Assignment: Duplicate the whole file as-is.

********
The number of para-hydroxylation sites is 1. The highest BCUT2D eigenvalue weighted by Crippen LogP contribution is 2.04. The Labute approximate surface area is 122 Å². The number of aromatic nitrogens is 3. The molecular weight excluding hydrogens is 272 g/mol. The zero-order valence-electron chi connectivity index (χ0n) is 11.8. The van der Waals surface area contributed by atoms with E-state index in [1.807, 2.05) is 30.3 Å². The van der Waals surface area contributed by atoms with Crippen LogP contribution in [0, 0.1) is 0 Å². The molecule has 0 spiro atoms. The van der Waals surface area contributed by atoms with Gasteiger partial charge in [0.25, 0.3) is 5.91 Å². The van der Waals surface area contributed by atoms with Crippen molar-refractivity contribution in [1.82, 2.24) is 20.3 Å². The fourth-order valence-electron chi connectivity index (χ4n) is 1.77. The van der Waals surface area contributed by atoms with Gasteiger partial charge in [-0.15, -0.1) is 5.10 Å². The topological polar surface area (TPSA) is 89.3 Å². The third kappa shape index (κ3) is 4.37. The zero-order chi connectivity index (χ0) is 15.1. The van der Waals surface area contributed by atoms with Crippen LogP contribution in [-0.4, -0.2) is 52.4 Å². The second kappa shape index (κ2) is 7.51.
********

The number of para-hydroxylation sites is 1. The highest BCUT2D eigenvalue weighted by Crippen LogP contribution is 2.04. The Labute approximate surface area is 122 Å². The number of aromatic nitrogens is 3. The molecular weight excluding hydrogens is 272 g/mol. The zero-order valence-electron chi connectivity index (χ0n) is 11.8. The van der Waals surface area contributed by atoms with E-state index in [1.807, 2.05) is 30.3 Å². The van der Waals surface area contributed by atoms with Crippen LogP contribution in [0, 0.1) is 0 Å². The molecule has 0 spiro atoms. The van der Waals surface area contributed by atoms with Gasteiger partial charge in [0.25, 0.3) is 5.91 Å². The van der Waals surface area contributed by atoms with Crippen molar-refractivity contribution in [1.82, 2.24) is 20.3 Å². The fourth-order valence-electron chi connectivity index (χ4n) is 1.77. The van der Waals surface area contributed by atoms with Gasteiger partial charge in [-0.15, -0.1) is 5.10 Å². The topological polar surface area (TPSA) is 89.3 Å². The third kappa shape index (κ3) is 4.37. The zero-order chi connectivity index (χ0) is 15.1. The van der Waals surface area contributed by atoms with Crippen LogP contribution in [-0.4, -0.2) is 52.4 Å². The second kappa shape index (κ2) is 7.51.